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Teens And A Death In The Family

How a teen handles grief is just as personal and individualistic as how an adult handles grief.  As with adults, it is influenced by many factors, including how close the teen was to the person, how sudden the death was and the teens own belief system.  However, there are some ways in which you can make dealing with the death of a loved one easier for your teen.

First, give your teen some space, but stay nearby.  Teens may or may not articulate their grief but they still need the comfort of having access to a parent.  If your teen wants to lose himself in video games, give him that freedom but check in with him often to see if he's doing OK.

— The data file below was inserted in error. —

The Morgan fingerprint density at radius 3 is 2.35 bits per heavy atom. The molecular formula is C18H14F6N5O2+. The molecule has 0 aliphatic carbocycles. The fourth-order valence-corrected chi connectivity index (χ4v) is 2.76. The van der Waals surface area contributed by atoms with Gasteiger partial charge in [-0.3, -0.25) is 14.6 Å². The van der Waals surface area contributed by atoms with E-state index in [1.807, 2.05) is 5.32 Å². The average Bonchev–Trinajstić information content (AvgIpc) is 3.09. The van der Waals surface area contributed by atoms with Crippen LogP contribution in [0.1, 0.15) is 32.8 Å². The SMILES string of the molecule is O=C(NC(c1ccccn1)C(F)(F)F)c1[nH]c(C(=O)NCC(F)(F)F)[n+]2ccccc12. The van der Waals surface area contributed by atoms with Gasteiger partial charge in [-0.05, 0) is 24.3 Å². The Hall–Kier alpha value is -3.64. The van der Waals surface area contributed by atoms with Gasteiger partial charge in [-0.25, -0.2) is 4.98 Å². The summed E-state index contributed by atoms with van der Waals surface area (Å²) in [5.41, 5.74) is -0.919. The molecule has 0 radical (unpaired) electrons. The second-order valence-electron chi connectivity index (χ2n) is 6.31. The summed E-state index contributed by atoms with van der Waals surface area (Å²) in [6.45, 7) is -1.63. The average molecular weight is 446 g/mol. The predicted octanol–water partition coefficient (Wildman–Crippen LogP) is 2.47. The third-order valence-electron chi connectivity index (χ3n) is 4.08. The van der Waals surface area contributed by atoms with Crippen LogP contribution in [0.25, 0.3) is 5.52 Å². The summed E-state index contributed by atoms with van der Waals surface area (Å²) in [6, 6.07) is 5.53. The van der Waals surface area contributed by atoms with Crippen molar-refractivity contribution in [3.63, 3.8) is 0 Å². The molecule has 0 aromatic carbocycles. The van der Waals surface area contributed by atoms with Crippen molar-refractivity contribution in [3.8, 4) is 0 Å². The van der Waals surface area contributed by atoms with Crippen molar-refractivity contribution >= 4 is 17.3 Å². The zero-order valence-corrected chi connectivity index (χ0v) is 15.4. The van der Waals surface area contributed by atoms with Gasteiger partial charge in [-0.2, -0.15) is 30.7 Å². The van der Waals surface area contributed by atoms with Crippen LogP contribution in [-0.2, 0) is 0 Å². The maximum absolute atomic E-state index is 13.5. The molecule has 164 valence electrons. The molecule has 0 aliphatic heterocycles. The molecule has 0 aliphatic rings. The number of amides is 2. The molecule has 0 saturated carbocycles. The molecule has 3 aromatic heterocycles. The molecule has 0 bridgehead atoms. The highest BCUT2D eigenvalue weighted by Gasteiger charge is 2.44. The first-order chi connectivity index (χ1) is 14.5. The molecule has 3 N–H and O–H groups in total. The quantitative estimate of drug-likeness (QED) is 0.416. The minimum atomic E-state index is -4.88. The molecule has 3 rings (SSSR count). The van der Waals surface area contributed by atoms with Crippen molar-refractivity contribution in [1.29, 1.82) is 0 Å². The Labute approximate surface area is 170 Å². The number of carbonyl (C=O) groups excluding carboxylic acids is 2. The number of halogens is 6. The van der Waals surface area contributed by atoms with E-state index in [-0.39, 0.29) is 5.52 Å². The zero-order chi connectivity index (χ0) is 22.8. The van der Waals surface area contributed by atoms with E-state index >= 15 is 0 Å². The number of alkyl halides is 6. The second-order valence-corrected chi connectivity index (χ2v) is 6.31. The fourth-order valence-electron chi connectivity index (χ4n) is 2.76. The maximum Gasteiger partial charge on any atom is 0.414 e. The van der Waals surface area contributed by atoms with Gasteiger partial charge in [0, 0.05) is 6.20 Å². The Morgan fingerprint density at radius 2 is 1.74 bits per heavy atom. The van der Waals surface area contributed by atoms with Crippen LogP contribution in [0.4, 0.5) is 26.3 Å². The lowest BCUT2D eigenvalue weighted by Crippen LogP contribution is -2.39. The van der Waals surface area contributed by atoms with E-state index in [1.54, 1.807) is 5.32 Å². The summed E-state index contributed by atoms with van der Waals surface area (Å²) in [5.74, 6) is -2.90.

Next, give teens a chance to talk about their feelings but don't expect them to.  Chances are that this is the first time that your teen has gone through something like this. They need to explore their feelings on their terms and time table, not on yours.

Also, expect your teen to have some questions about their own mortality in the months following a death, especially if the person in question was younger or died suddenly.  The concept of personal mortality is often foreign to teens and they need time to process what it means to not be around anymore.

Finally, be open about your own grief but don't use your teen as a therapist.  It’s both good and healthy for your teen to see you cry and know that you miss your mutual loved one.  However, if you find yourself unable to cope with your feelings you should seek help from a therapist to work through your grief rather than continue to let it control your life.  As adults it’s important that we model healthy coping strategies for our teens so that they can feel competent to handle their own feelings.

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